Figurative Sculpture for the Hannah Bennett Sculpture Garden

Working as a sculptor can bring days which are full of creative exciting processes, other days when it’s harder to get the final details right, and then the days when you take a work of art you’ve spend hours dreaming up, creating and perfecting - to display at a fantastic location!

A few weeks back I had one such day!

Loading my car with this beautiful sculpture of ‘Sophie’, we took her to the area of outstanding natural beauty - Hope Valley, in Derbyshire. The sculpture was to be sited in the amazing location that is the ‘Hannah Bennett Sculpture Garden’

It always feels a little bit like waving off a child on their first day of school, when you take a sculpture and see it reach its full potential in a sculpture garden!

And how gorgeous she looks, I’m so pleased with her!

Stoneware Figurative Sculpture

I am often asked how long it takes to create a sculpture like this, and it’s a hard question to answer.

The first stage is building an armature – the structure on which the clay is built up on. Then I begin modelling in clay -  I use a strong textured clay (Craft Crank) to help me sculpt the forms. The human form is all about proportions and although I have been working figuratively for many years, so much of my work is instinctive. I like to try to capture the essence of a pose and to show the vitality and energy within the human form.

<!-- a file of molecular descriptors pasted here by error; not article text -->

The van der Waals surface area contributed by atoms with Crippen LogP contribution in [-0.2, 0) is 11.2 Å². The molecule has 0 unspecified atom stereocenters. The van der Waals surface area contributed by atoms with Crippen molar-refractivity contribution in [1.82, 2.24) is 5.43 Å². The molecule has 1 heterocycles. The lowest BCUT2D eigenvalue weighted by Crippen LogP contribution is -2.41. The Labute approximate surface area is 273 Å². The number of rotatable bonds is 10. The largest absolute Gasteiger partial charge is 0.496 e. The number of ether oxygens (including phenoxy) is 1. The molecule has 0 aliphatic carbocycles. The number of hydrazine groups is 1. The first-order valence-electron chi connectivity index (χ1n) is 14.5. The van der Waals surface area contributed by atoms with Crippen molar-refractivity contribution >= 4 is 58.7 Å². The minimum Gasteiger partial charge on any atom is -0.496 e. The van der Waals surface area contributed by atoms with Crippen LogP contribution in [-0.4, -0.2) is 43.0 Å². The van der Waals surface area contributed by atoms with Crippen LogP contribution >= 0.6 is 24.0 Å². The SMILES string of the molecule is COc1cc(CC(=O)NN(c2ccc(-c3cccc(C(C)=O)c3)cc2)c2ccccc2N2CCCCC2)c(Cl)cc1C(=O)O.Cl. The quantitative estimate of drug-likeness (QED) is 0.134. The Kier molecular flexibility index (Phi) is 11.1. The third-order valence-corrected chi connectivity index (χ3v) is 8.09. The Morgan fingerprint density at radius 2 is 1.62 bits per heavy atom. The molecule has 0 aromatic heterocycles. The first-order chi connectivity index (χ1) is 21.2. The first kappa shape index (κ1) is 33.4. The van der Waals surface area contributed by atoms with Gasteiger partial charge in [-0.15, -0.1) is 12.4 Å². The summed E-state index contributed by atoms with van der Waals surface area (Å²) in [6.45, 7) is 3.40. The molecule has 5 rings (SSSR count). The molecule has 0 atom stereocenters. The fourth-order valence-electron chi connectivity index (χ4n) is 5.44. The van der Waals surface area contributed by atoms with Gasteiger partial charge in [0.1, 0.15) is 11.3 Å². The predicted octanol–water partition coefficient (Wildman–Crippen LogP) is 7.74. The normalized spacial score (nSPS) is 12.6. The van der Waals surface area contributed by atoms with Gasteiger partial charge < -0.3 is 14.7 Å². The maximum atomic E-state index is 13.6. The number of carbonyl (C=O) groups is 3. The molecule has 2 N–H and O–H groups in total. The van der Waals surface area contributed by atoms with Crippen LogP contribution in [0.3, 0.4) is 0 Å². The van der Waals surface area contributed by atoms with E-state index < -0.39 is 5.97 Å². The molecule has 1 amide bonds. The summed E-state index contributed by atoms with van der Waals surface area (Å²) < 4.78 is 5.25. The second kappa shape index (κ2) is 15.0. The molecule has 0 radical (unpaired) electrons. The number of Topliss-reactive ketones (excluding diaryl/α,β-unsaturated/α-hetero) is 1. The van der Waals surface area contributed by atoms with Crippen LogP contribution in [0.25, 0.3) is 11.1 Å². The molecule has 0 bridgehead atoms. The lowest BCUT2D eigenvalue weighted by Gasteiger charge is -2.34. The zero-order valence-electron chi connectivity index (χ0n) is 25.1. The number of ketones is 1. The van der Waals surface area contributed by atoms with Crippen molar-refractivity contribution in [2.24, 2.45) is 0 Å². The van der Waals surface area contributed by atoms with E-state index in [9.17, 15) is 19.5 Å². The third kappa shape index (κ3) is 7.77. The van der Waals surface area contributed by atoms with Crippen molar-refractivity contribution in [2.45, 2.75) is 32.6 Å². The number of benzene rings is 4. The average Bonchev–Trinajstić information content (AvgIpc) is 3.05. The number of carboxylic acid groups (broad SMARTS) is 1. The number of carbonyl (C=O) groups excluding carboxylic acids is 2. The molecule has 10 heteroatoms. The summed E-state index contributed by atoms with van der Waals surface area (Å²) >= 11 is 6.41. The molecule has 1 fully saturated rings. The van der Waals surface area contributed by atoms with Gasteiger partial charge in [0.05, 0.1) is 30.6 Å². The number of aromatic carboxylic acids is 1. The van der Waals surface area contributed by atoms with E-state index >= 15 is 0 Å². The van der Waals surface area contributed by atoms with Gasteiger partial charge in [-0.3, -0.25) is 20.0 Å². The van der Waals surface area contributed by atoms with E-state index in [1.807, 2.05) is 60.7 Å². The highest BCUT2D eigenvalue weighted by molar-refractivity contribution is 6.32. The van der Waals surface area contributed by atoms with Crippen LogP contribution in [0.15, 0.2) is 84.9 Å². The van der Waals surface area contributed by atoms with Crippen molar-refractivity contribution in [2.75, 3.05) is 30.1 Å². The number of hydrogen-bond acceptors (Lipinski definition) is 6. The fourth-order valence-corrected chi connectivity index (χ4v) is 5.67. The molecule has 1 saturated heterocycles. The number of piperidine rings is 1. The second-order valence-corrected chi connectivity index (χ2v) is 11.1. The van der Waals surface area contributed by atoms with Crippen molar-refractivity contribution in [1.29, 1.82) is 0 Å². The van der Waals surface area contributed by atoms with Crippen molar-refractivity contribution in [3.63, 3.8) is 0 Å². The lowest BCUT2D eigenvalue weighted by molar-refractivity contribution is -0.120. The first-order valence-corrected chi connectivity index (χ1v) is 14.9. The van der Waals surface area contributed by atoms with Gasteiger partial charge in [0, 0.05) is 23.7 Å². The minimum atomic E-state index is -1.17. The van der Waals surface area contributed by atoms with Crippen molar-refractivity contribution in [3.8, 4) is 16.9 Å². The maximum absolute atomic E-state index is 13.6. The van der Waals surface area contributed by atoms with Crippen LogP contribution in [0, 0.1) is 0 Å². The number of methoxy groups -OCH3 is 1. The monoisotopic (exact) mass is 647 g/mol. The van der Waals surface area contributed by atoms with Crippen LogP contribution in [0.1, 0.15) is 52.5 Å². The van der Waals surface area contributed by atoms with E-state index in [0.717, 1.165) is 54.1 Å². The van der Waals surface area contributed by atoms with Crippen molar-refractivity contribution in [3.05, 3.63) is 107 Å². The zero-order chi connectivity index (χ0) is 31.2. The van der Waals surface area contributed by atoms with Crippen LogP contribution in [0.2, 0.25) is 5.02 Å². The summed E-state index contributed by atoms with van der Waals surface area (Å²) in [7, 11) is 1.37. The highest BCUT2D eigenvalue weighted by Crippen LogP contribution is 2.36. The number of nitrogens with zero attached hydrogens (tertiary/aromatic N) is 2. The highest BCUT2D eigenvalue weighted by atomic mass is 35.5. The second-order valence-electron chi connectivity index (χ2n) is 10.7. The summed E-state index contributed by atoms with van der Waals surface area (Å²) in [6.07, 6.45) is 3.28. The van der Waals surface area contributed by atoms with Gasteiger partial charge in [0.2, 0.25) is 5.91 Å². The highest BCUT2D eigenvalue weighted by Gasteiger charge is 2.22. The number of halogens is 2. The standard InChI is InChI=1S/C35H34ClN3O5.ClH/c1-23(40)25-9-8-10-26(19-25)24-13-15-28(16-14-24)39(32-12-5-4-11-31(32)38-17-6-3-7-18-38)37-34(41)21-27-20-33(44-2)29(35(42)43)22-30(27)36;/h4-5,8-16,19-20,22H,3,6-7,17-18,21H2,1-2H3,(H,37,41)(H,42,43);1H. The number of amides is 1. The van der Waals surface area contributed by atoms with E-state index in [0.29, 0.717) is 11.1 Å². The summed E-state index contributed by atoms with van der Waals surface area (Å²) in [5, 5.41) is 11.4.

Sculpting process

This is when the sculpture really begins to come alive. As a sculptor when I create a figurative work, I want it to represent the female form as it is, a natural representation, rather than a highly polished, ‘photoshopped’ version of reality. It can still take weeks to get a sculpture looking how I want it too!

Then I hollow out the sculpture and allow it to dry for at least 6-8 weeks. This stage is followed by the first bisc firing.

Bisc fire

Once the initial firing is complete it’s then time to decide on a glaze, or ‘finish’. There are so many options available, but for Sophie, I wanted a natural surface to enhance the texture and forms of the figure. She had a second firing - to Stoneware - which means she can be sited in exterior and interior spaces.

Figurative Female Sculpture

Citing a sculpture in a garden is such a pleasure.

The outdoor setting provides a wonderful backdrop for a figurative sculpture. As the light moves around the garden through the day, the different light displays a variety of elements, and as the colours on the trees around her change with the different seasons….it provides natural gallery in which for her to sit. The plinth, made using hardwood has metal rods attached which extend under the turf…this helps stabilize the sculpture. The plinth is also an important part of the sculpture and is available to buy.

Hannah Bennett Sculpture Garden


I was drawn to the garden of Hannah Bennet as I have admired her work for many years. She writes this on her website about her wonderful garden.

‘My aim is to curate an intimate collection of the works of people who I consider to be some of the best sculptors from around the UK. Some are better known than others but all of them deserve to be in the garden, every individual piece has a story, and it is a privilege to put their work here in my garden as part of a wider collection.’ Hannah Bennett

The sculpture garden is open from May to October on Thursday and Friday from 10am until 3pm, and on Saturday from 11 am till 5pm and at other times by appointment only,

Do go and have a wander around what truly is a lovely space, and say hi to Sophie for me while you’re there!

Sophie” is for sale and is available to buy for £3500, (including the plinth)

Susie Hartley